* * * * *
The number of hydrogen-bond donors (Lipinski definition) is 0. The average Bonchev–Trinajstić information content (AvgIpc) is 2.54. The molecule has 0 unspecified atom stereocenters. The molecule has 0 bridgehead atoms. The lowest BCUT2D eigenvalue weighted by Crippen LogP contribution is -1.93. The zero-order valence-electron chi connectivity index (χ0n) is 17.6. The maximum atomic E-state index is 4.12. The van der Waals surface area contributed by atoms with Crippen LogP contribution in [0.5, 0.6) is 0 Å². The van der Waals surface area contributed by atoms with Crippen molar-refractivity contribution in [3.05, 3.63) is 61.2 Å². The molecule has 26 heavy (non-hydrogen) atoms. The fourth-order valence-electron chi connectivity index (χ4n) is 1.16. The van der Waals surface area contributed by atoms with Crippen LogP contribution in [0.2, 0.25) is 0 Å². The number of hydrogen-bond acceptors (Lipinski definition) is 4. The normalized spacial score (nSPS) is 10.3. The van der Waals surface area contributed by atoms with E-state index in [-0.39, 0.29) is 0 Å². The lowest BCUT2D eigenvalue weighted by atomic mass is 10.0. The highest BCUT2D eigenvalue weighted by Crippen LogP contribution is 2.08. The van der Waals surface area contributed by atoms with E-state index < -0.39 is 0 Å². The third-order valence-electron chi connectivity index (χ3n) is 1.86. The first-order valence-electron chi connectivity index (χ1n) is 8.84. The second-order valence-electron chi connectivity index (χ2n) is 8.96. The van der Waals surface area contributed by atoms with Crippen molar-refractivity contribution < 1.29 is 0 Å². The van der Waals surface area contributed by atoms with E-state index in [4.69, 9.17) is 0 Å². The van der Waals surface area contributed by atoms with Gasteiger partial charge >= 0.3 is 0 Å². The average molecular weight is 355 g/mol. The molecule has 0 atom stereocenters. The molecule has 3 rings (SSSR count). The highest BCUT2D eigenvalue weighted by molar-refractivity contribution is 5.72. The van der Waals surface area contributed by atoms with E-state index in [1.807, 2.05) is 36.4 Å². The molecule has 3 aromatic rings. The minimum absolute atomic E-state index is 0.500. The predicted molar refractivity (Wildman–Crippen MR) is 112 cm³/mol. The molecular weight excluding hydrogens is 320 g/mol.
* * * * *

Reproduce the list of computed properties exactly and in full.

The number of hydrogen-bond donors (Lipinski definition) is 0. The average Bonchev–Trinajstić information content (AvgIpc) is 2.54. The molecule has 0 unspecified atom stereocenters. The molecule has 0 bridgehead atoms. The lowest BCUT2D eigenvalue weighted by Crippen LogP contribution is -1.93. The zero-order valence-electron chi connectivity index (χ0n) is 17.6. The maximum atomic E-state index is 4.12. The van der Waals surface area contributed by atoms with Crippen LogP contribution in [0.5, 0.6) is 0 Å². The van der Waals surface area contributed by atoms with Crippen molar-refractivity contribution in [3.05, 3.63) is 61.2 Å². The molecule has 26 heavy (non-hydrogen) atoms. The fourth-order valence-electron chi connectivity index (χ4n) is 1.16. The van der Waals surface area contributed by atoms with Crippen LogP contribution in [0.2, 0.25) is 0 Å². The number of hydrogen-bond acceptors (Lipinski definition) is 4. The normalized spacial score (nSPS) is 10.3. The van der Waals surface area contributed by atoms with E-state index in [-0.39, 0.29) is 0 Å². The lowest BCUT2D eigenvalue weighted by atomic mass is 10.0. The highest BCUT2D eigenvalue weighted by Crippen LogP contribution is 2.08. The van der Waals surface area contributed by atoms with E-state index < -0.39 is 0 Å². The third-order valence-electron chi connectivity index (χ3n) is 1.86. The first-order valence-electron chi connectivity index (χ1n) is 8.84. The second-order valence-electron chi connectivity index (χ2n) is 8.96. The van der Waals surface area contributed by atoms with Crippen molar-refractivity contribution < 1.29 is 0 Å². The van der Waals surface area contributed by atoms with E-state index in [4.69, 9.17) is 0 Å². The van der Waals surface area contributed by atoms with Gasteiger partial charge >= 0.3 is 0 Å². The average molecular weight is 355 g/mol. The molecule has 0 atom stereocenters. The molecule has 3 rings (SSSR count). The highest BCUT2D eigenvalue weighted by molar-refractivity contribution is 5.72. The van der Waals surface area contributed by atoms with E-state index in [1.807, 2.05) is 36.4 Å². The molecule has 3 aromatic rings. The minimum absolute atomic E-state index is 0.500. The predicted molar refractivity (Wildman–Crippen MR) is 112 cm³/mol. The molecular weight excluding hydrogens is 320 g/mol.